Very common (≥1/10); common (≥1/100 to <1/10); uncommon (≥1/1,000 to <1/100); rare (≥1/10,000 to <1/1,000); very rare (<1/10,000); not known (cannot be estimated from the available data).

System organ class

Frequency

Adverse reaction

Immune system disorders

Very rare

angiooedema, anaphylactic reaction

Psychiatric disorders

Uncommon

nightmare, agitation

Rare

confusional state, libido disorder, irritability, aggression, hallucination

Not known

restlessness, delusion, anger, depressed mood, abnormal behaviour (possibly associated with amnesia) and somnambulism (see section 4.4: somnambulism and associated behaviour), dependence (see section 4.4), withdrawal syndrome (see below), affective blunting, psychosis

Nervous system disorders

Common

dysgeusia (Bitter taste), somnolence (residual)

Uncommon

dizziness, headache

Rare

anterograde amnesia

Not known

ataxia, paraesthesia, cognitive disorders such as memory impairment, disturbance in attention, speech disorder, double vision

Eye disorders

Not known

diplopia

Respiratory, thoracic and mediastinal disorders

Rare

dyspnoea (see section 4.4)

Not known

respiratory depression (see section 4.4)

Gastrointestinal disorders

Common

dry mouth

Uncommon

nausea, vomiting

Not known

dyspepsia

Hepatobiliary disorders

Very rare

transaminases increased and/or blood alkaline phosphatase increased (mild to moderate)

Skin and subcutaneous tissue disorders

Rare

urticaria or rash, pruritus

Musculoskeletal and connective tissue disorders

Not known

muscular weakness

General disorders and administration site conditions

Uncommon

fatigue

Not known

light headedness, incoordination

Injury, poisoning and procedural complications

Rare

fall (predominantly in elderly patients)

Drowsiness, affective blunting, alertness decreased, confusion, fatigue, headache, dizziness, muscle weakness, ataxia or double vision occur predominantly at the start of the therapy and usually disappear with repeated administration.

Anterograde amnesia may occur using therapeutic dosages, the risk increasing at higher dosages.

Amnesic effects may be associated with inappropriate behaviour (see Section 4.4 Special warnings and precautions for use).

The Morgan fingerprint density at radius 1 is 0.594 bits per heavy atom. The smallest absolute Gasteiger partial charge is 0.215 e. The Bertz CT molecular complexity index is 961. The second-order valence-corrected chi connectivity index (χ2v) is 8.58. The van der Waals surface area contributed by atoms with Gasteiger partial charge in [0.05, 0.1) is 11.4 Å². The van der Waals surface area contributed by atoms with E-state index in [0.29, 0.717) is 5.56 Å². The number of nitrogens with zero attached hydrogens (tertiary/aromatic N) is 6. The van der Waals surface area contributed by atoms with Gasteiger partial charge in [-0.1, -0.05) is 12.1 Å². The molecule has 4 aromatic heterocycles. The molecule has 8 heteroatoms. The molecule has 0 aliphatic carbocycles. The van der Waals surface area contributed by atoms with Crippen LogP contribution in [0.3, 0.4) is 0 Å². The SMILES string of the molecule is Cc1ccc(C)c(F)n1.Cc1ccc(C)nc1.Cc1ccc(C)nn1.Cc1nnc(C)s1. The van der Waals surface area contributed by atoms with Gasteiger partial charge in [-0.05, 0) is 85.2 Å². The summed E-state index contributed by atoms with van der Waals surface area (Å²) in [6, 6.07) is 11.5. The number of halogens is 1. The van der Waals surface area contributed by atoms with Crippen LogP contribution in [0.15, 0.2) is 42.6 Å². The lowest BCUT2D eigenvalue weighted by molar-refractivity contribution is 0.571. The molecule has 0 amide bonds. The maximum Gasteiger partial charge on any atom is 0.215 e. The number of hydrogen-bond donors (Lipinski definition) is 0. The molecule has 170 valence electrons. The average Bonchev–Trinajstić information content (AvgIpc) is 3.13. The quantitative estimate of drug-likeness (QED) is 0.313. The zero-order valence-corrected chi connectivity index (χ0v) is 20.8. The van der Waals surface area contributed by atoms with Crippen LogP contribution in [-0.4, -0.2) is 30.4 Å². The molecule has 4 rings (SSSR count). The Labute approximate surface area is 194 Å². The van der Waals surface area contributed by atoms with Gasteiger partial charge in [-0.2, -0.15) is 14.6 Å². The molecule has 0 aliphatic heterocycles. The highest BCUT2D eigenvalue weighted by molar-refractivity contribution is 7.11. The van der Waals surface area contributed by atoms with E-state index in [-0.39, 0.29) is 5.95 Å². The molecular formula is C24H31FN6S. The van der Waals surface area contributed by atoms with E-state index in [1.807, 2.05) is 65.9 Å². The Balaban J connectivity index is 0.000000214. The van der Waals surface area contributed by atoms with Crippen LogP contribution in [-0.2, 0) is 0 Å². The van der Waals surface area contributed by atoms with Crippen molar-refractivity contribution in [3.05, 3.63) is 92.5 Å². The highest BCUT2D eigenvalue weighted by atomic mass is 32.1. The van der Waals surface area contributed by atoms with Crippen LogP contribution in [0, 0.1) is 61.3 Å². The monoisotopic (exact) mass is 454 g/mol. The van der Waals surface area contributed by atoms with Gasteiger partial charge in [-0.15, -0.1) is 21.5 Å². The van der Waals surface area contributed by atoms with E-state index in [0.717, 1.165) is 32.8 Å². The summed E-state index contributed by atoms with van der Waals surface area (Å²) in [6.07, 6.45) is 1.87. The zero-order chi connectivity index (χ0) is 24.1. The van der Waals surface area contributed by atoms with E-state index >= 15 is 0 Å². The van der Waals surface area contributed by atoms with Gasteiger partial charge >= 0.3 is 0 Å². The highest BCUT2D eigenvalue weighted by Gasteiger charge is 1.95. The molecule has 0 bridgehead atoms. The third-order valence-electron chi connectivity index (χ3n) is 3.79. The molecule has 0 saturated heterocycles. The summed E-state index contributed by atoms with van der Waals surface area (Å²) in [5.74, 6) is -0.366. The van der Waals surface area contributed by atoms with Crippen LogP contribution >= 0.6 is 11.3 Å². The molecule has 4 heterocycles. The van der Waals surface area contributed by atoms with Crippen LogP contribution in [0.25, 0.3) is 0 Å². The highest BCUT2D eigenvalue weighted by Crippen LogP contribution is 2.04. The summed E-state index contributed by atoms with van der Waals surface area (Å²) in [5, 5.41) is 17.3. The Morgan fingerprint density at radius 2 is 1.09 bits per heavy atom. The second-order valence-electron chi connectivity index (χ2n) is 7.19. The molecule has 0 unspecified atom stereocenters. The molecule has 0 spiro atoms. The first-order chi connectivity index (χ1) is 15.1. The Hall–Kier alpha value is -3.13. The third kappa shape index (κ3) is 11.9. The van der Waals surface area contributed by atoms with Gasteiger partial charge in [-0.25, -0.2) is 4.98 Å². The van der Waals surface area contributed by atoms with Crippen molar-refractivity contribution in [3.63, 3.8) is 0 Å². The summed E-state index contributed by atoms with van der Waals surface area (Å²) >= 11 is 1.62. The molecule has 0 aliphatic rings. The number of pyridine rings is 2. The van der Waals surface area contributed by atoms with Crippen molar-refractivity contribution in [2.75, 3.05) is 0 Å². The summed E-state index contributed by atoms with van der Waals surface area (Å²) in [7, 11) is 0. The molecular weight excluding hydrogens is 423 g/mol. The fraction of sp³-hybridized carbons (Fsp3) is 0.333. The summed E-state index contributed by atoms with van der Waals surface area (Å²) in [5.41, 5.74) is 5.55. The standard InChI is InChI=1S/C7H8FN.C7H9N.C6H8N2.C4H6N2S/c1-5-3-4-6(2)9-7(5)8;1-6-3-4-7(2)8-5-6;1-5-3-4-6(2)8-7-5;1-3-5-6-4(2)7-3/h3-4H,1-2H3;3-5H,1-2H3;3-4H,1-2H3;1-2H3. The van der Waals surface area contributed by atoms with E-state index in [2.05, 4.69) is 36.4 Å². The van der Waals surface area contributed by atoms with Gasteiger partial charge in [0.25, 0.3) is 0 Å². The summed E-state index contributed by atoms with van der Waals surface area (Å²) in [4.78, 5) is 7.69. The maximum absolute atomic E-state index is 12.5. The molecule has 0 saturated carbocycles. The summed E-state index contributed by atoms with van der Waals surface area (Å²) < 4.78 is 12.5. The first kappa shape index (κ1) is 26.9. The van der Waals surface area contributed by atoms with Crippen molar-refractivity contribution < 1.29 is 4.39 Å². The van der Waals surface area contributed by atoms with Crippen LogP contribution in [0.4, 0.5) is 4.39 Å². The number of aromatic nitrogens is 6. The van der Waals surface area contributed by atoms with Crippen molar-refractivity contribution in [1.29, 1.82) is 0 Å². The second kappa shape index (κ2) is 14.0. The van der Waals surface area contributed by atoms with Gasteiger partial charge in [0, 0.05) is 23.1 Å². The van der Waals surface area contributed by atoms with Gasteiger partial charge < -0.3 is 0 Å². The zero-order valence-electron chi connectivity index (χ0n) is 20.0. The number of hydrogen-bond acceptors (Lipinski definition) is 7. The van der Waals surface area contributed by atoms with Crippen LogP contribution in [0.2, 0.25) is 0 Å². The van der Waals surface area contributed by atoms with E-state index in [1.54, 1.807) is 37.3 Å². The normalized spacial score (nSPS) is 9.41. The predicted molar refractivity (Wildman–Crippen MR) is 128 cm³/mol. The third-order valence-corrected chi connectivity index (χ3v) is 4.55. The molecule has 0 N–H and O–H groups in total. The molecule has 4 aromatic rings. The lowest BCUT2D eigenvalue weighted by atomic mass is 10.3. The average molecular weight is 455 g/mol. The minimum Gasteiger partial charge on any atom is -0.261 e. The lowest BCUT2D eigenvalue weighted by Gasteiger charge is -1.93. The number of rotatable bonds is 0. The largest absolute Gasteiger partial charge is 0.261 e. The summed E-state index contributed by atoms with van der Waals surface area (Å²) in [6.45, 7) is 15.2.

Pre-existing depression may be unmasked during benzodiazepines and benzodiazepine-like agents use.

Reactions like restlessness agitation, irritability, aggressiveness, delusion, rages, nightmares, hallucinations, psychosis and abnormal behaviour are more likely to occur in children and the elderly.

Dependence

Use (even at therapeutic doses) may lead to the development of physical dependence. Psychic dependence may occur. Abuse of benzodiazepines and benzodiazepine-like agents has been reported. Discontinuation of the therapy may result in withdrawal or rebound phenomena. Withdrawal syndrome has been reported upon discontinuation of zopiclone (see 4.4, Special warnings and precautions for use).

Withdrawal symptoms vary and may include rebound insomnia, muscle pain, anxiety, tremor, sweating, agitation, confusion, headache, palpitations, tachycardia, delirium, nightmares, hallucinations, panic attacks, muscle aches/cramps, gastrointestinal disturbances and irritability. In severe cases the following symptoms may occur: derealisation, depersonalisation, hyperacusis, numbness and tingling of the extremities, hypersensitivity to light, noise and physical contact, hallucinations. In very rare cases seizures may occur.

Reporting of suspected adverse reactions

Reporting suspected adverse reactions after authorisation of the medicinal product is important. It allows continued monitoring of the benefit/risk balance of the medicinal product. Healthcare professionals are asked to report any suspected adverse reactions via HPRA Pharmacovigilance, Earlsfort Terrace, IRL - Dublin 2; Tel: +353 1 6764971; Fax: +353 1 6762517. Website: www.hpra.ie; E-mail: medsafety@hpra.ie.

4.9 Overdose

As with other benzodiazepines and benzodiazepine-like agents, overdose should not present a threat to life unless combined with other CNS depressants (including alcohol).

In the management of overdose with any medicinal product, it should be borne in mind that multiple agents have been taken.

The fatal dose of zopiclone is not known.

Symptoms

In the cases of over dosage reported the main effects are drowsiness, lethargy and ataxia. Rarely, A-V block has occurred.

Management

Consider activated charcoal if an adult has ingested more than 150 mg or a child more than 1.5 mg/kg within 1 hour. Alternatively consider gastric lavage in adults within 1 hour of a potentially life-threatening overdose. If CNS depression is severe consider the use of flumazenil. It has a short half-life (about an hour). It should not be used in mixed overdose or as a "diagnostic" test. Management should include general symptomatic and supportive measures including a clear airway and monitoring cardiac and vital signs until stable.